Syria’s President Bashar al-Assad is in southern Russia for talks with Russian leader Vladimir Putin.

Assad flew to Putin’s summer residence in Sochi on the Black Sea on Thursday.

No details were given of the discussion. Instead, template statements from Russian and Syrian State media said Assad congratulated Putin on his re-election in March and thanked the Russian military for its support:

Stability is improving, and all that opens the doors to the political process, which we started a while ago.

I have always said, and I repeat it again, that we have always wholeheartedly supported the political process, which should proceed in parallel with the war on terrorism.

We know that will not be easy, since there are countries which do not want stability to return to Syria. However, together with you and our other partners and friends, we will move firmly forward with the peace process.

The Kremlin quoted Putin:

The terrorists have laid down their arms in key locations in Syria, which has allowed for the restoration of Syrian infra-structure. And of course now, after these military successes, additional conditions have doubtless been created for the renewal of a fully-fledged political process.

Russia State news agency TASS raise speculation with a line from Putin, “With the start of a political process in its more active phase, foreign armed forces will be withdrawn from the territory of the Syrian Arab Republic” — prompting analysts to consider if the Russian President was referring to Iranian and Iranian-led foreign militia as well as outside actors backing the opposition and Kurdish factions.

Talks About Partition?

However, it is likely that the two men considered an impending de facto partition of Syria, defying the regime’s wish to reclaim control of all of the country.

Russian airstrikes, essential to any advance by pro-Assad forces, have recently brought the capitulation of East Ghouta near Damascus and an opposition pocket in northern Homs Province in the northwest.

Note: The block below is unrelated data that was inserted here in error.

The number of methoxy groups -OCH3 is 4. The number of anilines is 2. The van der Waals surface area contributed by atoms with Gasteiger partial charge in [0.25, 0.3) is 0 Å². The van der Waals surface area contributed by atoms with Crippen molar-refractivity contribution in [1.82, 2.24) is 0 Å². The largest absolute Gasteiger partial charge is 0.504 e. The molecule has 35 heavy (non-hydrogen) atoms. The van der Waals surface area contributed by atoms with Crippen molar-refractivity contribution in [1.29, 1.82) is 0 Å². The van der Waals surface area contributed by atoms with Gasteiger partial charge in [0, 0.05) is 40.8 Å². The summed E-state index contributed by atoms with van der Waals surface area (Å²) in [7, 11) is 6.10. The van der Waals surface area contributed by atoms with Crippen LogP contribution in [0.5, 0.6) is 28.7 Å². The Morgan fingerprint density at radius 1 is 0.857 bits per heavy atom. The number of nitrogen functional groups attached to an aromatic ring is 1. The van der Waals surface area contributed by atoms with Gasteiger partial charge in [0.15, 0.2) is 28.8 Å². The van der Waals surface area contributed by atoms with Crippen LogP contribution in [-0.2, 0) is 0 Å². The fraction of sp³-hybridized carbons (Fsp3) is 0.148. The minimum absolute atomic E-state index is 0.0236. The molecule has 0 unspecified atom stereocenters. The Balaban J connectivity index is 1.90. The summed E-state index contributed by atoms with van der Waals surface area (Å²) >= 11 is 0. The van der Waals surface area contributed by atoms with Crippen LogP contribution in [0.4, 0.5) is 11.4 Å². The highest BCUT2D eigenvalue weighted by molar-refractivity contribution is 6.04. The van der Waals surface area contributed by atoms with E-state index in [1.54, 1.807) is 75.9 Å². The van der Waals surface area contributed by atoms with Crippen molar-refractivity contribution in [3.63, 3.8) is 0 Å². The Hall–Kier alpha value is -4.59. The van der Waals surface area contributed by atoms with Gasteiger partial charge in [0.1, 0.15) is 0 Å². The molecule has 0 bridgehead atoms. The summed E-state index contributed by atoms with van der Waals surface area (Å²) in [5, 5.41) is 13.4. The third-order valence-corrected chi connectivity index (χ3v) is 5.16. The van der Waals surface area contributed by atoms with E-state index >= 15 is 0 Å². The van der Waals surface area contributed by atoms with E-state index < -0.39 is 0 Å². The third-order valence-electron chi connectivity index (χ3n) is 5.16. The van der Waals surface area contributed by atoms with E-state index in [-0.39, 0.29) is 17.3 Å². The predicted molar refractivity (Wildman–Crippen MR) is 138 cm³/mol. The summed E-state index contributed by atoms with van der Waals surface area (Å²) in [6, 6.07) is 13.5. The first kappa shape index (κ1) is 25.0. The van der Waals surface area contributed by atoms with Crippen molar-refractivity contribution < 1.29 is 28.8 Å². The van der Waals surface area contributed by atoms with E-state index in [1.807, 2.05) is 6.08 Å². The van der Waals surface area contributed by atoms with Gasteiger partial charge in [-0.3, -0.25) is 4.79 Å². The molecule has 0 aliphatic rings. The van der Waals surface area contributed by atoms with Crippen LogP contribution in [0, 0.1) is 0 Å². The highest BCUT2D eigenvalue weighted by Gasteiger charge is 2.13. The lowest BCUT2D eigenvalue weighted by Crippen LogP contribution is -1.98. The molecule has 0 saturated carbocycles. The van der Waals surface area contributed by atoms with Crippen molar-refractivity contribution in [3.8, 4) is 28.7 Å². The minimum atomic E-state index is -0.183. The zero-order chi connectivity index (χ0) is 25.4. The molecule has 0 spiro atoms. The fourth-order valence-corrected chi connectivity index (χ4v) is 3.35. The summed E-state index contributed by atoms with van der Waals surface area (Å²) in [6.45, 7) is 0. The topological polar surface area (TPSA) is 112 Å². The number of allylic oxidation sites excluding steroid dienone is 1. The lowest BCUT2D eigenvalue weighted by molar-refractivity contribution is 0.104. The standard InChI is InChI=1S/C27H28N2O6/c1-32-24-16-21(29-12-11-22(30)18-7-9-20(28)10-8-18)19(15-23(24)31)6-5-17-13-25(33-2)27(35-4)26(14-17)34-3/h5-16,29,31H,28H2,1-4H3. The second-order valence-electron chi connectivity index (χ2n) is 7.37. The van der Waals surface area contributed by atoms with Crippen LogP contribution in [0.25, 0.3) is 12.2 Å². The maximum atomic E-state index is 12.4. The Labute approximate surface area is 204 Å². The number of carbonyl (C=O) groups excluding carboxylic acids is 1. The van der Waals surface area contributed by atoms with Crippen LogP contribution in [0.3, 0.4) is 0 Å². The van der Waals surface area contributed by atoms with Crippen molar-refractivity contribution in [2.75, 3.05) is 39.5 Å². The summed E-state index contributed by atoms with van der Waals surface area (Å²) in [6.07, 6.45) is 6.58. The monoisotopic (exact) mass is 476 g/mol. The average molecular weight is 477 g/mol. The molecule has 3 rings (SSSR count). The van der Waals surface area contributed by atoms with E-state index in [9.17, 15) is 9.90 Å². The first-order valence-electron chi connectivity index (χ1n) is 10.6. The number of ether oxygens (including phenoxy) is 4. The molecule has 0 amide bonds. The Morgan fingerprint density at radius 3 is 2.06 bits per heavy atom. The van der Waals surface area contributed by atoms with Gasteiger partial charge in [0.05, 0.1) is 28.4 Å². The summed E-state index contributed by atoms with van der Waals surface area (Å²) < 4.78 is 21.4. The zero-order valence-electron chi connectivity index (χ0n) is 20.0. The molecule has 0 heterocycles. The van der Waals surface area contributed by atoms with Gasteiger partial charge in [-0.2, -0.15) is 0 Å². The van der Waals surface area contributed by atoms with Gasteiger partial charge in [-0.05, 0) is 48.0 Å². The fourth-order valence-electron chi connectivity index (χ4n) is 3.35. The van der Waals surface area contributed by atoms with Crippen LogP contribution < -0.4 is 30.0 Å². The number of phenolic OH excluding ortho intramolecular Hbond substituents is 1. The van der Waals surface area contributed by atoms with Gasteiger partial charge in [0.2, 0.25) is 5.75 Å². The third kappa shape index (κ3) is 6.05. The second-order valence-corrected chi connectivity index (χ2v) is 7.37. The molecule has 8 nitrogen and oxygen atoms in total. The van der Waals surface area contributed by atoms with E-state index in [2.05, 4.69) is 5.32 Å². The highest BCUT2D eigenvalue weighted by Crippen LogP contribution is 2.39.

But that consolidation of regime-held territory, backed by Russian military police, does not mean the reconquest of Idlib Province in the northwest, almost all of which has been held by the opposition since spring 2015.

A pro-Assad offensive took a slice of Idlib during the winter, but was halted in late January for the East Ghouta offensive. Since then, the Turkey military — which has intervened in northern Syria since August 2016 alongside rebels, following an agreement between President Recep Tayyip Erdoğan and Putin — has established a series of 12 observation posts around Idlib, northern Hama Province, and western Aleppo Province.

Russia may also check the Assad regime’s desire to reoccupy opposition territory in southern Syria near the Israeli-occupied Golan Heights and the Jordanian border, including the original site of the Syrian uprising, the city of Daraa.

An offensive including Iranian-led militia and Hezbollah fighters could bring a confrontation with Israel, which has co-operated with Russia since a meeting between Prime Minister Benjamin Netanyahu and Putin in September 2015 — just before the Russian military intervention that saved the Assad regime.

In a sign of the ongoing Israeli-Russian arrangement, Moscow did not oppose Israeli airstrikes on regime and Iranian positions earlier this month, following the firing of rockets into the Golan Heights. Instead, the Kremlin confirmed that it will not be sending S-300 air defense systems to the Assad regime in the near-future.

Russia and the Assad regime also face the de facto control of Kurdish factions, supported the US and European countries, over much of the north and east of Syria. Russian propaganda pursuing the withdrawal of the Americans has had little effect — despite the calls of Donald Trump for removal of US forces — and regime, Russian, and Iranian operations to chip away at the territory held by the Kurdish-led, US-backed Syrian Democratic Forces have been repelled.

The US has carried out airstrikes to maintain an exclusion zone around the base at Tanf in eastern Syria, near the Iraqi and Jordanian borders. In February, about 200 Russian “private military contractors” were among those killed when a pro-Assad attempt to take an area east of the Euphrates ended in US bombing of the attacking force.

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